Resolution 2400 x 1800 1600 x 1200 1280 x 960 640 x 480
Quality Mode Hi (TIFF) Fine Normal Basic Fine Normal Fine Normal Normal
Image Data Size 12.7MB 1.7MB 810KB 330KB 770KB 390KB 620KB 320KB 90KB
Num. photos on 16MB card 1 9 19 47 20 39 25 49 165

As you can see, the FinePix 4900 does have an uncompressed TIFF mode. The nice thing about it on this camera is that it does all the processing in the background, so you can keep on using the camera instead of waiting for it to write. When viewing the TIFF in playback mode, it'll take around 15 seconds for the image to show up on the LCD.

I had one weird problem with my FinePix 4900, and it's probably just my unit since I haven't heard any other complaints. If the camera went to sleep to save power, sometimes after it's awaken, it would be unresponsive. The LCD would work and all that, but none of the buttons did anything. The only way to bring it back to life is to remove the battery. Again, I'm thinking it might just be my camera since nobody else has mentioned this.

I had some trouble getting good saturation in our macro test shot. Tinkering with manual white balance and auto bracketing still left me with the washed-out photo you see above. But that's why they created Photoshop. A quick run through Auto Levels added that missing saturation in a second.

The FinePix 4900 takes exceptional night shots, as you can see from the above photo. I was very pleased with how my night shots from Walt Disney World turned out -- especially with a tripod!

The FinePix also has a movie mode available, though it lacks sound recording. You can record up to 160 seconds at a time, at 320 x 240 @ 10 frames/sec. You can use the zoom lens during filming as well, as you'll see in my example below.

Watch the end of Fantasmic! (7.3MB AVI format)
Sorry it's hard to see, the smoke doesn't help!

Overall, I was pleased with the photos that the 4900 produced. They did have a tendency to be overexposed, but that can be remedied with auto bracketing or just taking the exposure compensation down a notch. Judge the photo quality for yourself in the gallery!

Playback mode

The Fuji FinePix 4900 has a good playback mode -- about the same as the Olympus C-2100. You've got the basics covered with feature like slideshows (with choice of transitions), protection, DPOF print marking, thumbnail mode, and "zoom and scroll".

Playback mode

The zoom and scroll mode is a bit clumsy. You use the zoom controls to slowly move closer into your photo, and if you want to scroll to the side, you've got to hit the shift button to switch to panning mode. Both of these are choppy and slow. Casio and Canon still have the best implementation of this feature.

A nice feature on the 4900 is the ability to resize your photos. Using the menus, you can downsize your photos to the next size down. By default, the original sized photo is not deleted automatically.

Another interesting feature is the Fast Forward mode, which lets you quickly scroll through thumbnails to get to the photo you want. If you'd like, the traditional 9 thumbnails at once is available by pressing the DISP button twice.

Hitting the Info button gives you some details about the photo you've taken, such as resolution, quality, and exposure settings.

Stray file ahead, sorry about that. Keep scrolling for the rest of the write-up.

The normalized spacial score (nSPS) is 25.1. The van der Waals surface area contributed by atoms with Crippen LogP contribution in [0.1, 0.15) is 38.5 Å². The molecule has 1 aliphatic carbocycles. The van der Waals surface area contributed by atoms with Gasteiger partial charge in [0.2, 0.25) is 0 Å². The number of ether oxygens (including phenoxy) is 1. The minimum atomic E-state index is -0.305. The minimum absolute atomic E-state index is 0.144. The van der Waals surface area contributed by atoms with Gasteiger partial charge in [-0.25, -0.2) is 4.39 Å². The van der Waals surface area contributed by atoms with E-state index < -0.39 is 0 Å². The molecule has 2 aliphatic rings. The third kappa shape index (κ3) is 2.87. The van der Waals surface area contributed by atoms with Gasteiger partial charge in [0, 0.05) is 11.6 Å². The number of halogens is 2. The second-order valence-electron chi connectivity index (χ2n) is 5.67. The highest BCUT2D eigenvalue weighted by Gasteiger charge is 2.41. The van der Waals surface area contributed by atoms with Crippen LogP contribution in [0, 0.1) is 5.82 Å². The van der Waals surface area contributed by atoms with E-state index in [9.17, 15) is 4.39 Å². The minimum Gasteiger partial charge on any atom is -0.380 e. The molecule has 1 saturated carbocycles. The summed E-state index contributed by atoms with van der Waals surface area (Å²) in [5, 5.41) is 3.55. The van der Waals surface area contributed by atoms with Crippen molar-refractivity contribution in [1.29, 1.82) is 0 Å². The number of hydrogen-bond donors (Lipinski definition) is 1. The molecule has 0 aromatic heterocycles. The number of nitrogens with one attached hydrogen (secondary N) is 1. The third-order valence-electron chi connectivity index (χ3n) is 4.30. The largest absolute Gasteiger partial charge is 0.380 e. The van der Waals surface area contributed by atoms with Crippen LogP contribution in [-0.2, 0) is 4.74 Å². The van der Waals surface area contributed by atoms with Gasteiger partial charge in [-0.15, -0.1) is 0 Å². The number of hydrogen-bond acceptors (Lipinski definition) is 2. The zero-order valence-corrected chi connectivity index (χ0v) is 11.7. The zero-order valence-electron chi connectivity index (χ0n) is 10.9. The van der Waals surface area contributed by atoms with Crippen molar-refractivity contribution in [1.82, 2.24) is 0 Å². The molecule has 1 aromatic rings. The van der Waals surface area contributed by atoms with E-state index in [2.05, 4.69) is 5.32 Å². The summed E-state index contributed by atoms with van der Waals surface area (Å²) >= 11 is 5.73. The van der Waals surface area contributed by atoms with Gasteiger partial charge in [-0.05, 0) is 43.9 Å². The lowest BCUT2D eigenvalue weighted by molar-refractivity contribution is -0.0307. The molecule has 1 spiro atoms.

Moving between photos is pretty snappy - it takes a little over one second to go from one to the next. However, if one of those thumbnails is a TIFF file, it will take about 15 seconds for that one to display.

How Does it Compare?

The Fuji FinePix 4900 Zoom is a full-featured, capable camera that can be enjoyed by beginners and pros alike. The 6X optical zoom really comes in handy sometimes (see the tiger picture in the gallery for a good example) -- it really overpowers the standard 3X zoom of most cameras. The camera is also one of the fastest out there, with minimal processing times. The build quality is very good, and the camera includes an attractive bundle.

How does it compare to the Olympus C-2100 Ultra Zoom, which is the same price? That's a tough one. The Olympus clearly out guns the FinePix with it's 10X optically stabilized zoom lens. It has most of the same features as the FinePix such as manual controls and TIFF mode. It does have movies with sound, which the FinePix does not offer. The FinePix, however, offers superior resolution, faster processing, manual white balance, and a hot shoe. So you'll want to decide what features are important to you, and use this review to help you decide -- because I'm not going to do it for you. Oh, and be sure to head out to a local camera store and try them both out to see what fits you better.

What I liked:

  • Good build quality
  • Full manual controls (inc. white balance)
  • Super fast processing speeds
  • Uncompressed TIFF mode
  • Amazing 6X optical zoom
  • Hot shoe for external flash
  • Impressive night shots

What I didn't care for:

  • No sound in movie mode
  • Scene mode a bit limited
  • Not totally sold on Electronic Viewfinders
  • Zoom and scroll feature in playback mode could be better

You already know that the Olympus C-2100 Ultra Zoom is the main competition, but also check out the Sony Mavica MVC-CD1000 and MVC-FD95.

Photo Gallery

So how does the photo quality stand up? Check out the sample photos in our photo gallery!

Want a second opinion? Or more?

Check out FinePix 4900 reviews from Steve's Digicams, Imaging Resource, and DP Review.

Jeff welcomes your comments or questions. Send them to jakeller@pair.com.